From one red carpet to the other, Germany is still celebrating the World Cup title.
On the field, however, Germany is looking far from being the best team in the world.
As year-end honors pour in and Joachim Loew's team gets feted across the country, the World Cup champions have struggled to keep up their reputation and so far have had a lackluster European Championship qualifying campaign.
"Somehow, we've landed hard on the surface of reality," Loew said last week.
No wonder Loew is looking ahead to 2015.
"Football has developed further and we have to develop further, too," the Germany coach said. "I am going to think things over during the winter break and we will be making changes."
Since its 7-1 destruction of Brazil in the semifinals and the 1-0 victory over Argentina in the World Cup final, Germany has labored.
Its first match after the World Cup was a 4-2 loss to Argentina in a friendly repeat of the final.
Before Friday's unimpressive 4-0 win over Gibraltar, a British territory of only 30,000 which had previously conceded 17 goals in its three previous Euro 2016 qualifiers, Germany was beaten 2-0 by Poland and held to a 1-1 draw by Ireland. Its only victory in Group D had been a hard-fought 2-1 home win over Scotland.
Loew had promised a "performance worthy of a World Cup winner" against Gibraltar. Instead, the fans expecting a double-digit victory saw another lukewarm display that earned even a few boos and jeers.
"I can't be satisfied," Loew said. "For a world champion, four goals is too few."
The distractions have been many.
The team received the country's highest honor for sports last week when President Joachim Gauck, joined by Chancellor Angela Merkel, presented the players with the Silver Laurel Leaf in a ceremony at the head of state's Bellevue Palace.
Then they were given the Hollywood treatment and more accolades at the premiere of "Die Mannschaft" (The Team), a film celebrating their victory in Brazil.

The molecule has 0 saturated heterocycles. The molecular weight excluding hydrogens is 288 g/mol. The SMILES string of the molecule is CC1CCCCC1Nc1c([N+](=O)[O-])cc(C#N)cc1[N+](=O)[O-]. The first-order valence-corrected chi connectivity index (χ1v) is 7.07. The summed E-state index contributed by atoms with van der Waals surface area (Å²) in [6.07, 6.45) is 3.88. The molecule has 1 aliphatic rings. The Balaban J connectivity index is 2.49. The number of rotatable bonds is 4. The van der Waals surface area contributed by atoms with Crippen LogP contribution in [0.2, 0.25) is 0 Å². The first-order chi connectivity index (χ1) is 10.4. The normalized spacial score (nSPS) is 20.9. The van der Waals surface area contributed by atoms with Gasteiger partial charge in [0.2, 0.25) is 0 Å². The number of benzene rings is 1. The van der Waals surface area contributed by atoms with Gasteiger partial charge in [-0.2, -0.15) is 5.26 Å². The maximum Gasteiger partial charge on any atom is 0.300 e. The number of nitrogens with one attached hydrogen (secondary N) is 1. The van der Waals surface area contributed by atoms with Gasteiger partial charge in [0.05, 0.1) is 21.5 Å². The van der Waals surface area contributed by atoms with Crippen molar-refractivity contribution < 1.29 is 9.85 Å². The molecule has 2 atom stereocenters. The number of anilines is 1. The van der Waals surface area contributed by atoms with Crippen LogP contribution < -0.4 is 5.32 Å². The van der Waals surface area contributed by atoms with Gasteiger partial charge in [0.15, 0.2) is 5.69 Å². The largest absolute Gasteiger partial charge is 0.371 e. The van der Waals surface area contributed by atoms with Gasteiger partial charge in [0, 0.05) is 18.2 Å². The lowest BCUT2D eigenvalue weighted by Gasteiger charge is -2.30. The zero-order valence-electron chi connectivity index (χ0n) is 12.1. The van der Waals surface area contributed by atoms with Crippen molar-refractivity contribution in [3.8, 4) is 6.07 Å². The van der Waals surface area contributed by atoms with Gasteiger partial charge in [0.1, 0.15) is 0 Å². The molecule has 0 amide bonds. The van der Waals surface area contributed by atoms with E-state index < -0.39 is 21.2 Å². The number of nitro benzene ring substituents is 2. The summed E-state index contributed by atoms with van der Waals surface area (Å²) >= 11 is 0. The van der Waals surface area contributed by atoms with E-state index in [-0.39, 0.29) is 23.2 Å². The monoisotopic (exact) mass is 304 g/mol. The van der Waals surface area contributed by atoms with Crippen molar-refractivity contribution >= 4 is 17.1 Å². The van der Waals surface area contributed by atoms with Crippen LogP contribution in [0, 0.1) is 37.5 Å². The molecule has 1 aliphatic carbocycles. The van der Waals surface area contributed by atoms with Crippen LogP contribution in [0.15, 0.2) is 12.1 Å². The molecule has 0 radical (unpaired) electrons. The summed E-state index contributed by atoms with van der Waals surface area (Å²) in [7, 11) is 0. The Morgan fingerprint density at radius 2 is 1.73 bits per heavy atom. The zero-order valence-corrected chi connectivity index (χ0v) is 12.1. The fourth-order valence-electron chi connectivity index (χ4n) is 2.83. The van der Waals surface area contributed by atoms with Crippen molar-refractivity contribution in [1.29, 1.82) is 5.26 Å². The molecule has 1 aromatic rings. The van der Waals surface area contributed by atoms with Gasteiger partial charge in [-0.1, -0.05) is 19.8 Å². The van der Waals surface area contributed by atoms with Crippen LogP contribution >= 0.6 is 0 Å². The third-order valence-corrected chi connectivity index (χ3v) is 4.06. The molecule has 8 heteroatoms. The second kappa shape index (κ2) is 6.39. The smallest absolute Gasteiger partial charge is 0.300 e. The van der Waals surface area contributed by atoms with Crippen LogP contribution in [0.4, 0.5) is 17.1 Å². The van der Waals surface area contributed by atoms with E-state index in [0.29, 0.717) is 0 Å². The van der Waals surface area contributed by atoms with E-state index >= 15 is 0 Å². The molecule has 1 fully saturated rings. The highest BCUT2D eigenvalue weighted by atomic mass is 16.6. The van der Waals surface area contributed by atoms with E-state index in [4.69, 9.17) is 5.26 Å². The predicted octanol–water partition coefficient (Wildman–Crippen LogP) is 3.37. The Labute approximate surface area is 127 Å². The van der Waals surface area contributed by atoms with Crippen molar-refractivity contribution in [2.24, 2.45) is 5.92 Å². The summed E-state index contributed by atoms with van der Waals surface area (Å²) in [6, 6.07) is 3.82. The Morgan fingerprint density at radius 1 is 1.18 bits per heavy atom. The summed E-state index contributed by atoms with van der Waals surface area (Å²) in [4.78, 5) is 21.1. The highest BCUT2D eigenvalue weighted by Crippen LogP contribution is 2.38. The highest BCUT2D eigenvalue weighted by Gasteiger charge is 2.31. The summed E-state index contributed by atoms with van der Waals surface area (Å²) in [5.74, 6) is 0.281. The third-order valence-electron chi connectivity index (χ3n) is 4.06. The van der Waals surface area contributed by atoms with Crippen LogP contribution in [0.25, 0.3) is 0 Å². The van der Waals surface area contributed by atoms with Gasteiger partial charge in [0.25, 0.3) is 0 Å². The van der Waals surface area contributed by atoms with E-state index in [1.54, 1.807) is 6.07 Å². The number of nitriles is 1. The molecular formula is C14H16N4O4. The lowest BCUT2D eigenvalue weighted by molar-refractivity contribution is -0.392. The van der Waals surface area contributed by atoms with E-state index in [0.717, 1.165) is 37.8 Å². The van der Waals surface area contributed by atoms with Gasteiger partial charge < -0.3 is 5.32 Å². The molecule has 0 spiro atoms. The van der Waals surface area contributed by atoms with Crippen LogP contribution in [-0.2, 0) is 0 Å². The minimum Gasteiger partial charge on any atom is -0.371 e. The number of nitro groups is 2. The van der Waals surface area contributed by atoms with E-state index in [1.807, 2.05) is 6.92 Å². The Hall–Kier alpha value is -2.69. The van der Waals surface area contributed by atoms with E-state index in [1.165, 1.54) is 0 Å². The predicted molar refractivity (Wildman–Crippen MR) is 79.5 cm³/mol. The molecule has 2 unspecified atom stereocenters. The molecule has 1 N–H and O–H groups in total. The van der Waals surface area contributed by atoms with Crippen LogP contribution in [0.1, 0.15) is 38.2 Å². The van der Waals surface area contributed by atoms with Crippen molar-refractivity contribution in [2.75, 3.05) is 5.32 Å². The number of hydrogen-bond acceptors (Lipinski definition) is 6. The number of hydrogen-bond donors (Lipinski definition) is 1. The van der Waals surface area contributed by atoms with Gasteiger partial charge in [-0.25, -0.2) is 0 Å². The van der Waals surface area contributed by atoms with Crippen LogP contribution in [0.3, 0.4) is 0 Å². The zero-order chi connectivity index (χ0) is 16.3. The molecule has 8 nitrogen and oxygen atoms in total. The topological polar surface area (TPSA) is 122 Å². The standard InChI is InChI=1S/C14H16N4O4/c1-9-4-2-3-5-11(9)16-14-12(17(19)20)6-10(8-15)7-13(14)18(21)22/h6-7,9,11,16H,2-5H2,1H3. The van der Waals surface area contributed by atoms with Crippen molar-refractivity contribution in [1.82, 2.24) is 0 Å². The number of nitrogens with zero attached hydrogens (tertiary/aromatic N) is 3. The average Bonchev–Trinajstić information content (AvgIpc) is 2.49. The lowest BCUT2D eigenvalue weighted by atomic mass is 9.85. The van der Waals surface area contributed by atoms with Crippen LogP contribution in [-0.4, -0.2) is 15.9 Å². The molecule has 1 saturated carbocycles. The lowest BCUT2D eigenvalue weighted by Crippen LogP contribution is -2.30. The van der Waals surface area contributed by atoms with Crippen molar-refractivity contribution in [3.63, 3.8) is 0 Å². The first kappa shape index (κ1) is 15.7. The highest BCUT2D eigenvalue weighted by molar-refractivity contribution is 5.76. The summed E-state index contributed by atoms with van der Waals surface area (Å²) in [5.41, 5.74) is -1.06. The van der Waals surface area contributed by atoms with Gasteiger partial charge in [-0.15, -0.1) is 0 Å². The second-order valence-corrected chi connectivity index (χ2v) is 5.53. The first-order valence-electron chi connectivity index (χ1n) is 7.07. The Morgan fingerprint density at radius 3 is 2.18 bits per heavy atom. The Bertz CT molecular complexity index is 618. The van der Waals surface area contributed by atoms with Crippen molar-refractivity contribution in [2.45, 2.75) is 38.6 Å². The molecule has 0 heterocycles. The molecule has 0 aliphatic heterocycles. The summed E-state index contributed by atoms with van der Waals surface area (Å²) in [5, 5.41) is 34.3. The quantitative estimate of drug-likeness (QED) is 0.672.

There was no shortage of other events as sponsors took their piece of the glory.
On the sporting side, Loew had to deal with retirements of captain Philipp Lahm, fellow defender Per Mertesacker and striker Miroslav Klose.
Add in the injuries to key players such as Bastian Schweinsteiger, Mats Hummels, Mesut Ozil, Ilkay Gundogan and Marco Reus and it becomes clearer why Germany has been struggling.
Loew has to wonder if Schweinsteiger will ever return to his combative best. The Bayern Munich midfielder, who was named Germany captain following Lahm's retirement, hasn't played a competitive game since his inspirational World Cup final appearance. He wasn't fully fit during the tournament but played to great effect through the pain.
The 30-year-old midfielder has returned to training with Bayern Munich after a nagging left-knee injury.
Germany is still looking for a left back and a fulltime goal scorer.
If it were not for Thomas Mueller, who appears never to fall out of form, Germany's results might have been even worse. Mueller scored both against Scotland and chipped in another two against Gibraltar.
Even Mueller is looking for a break.
"It's good that Christmas is approaching," the Bayern Munich forward said. "Two or three weeks of a break won't hurt."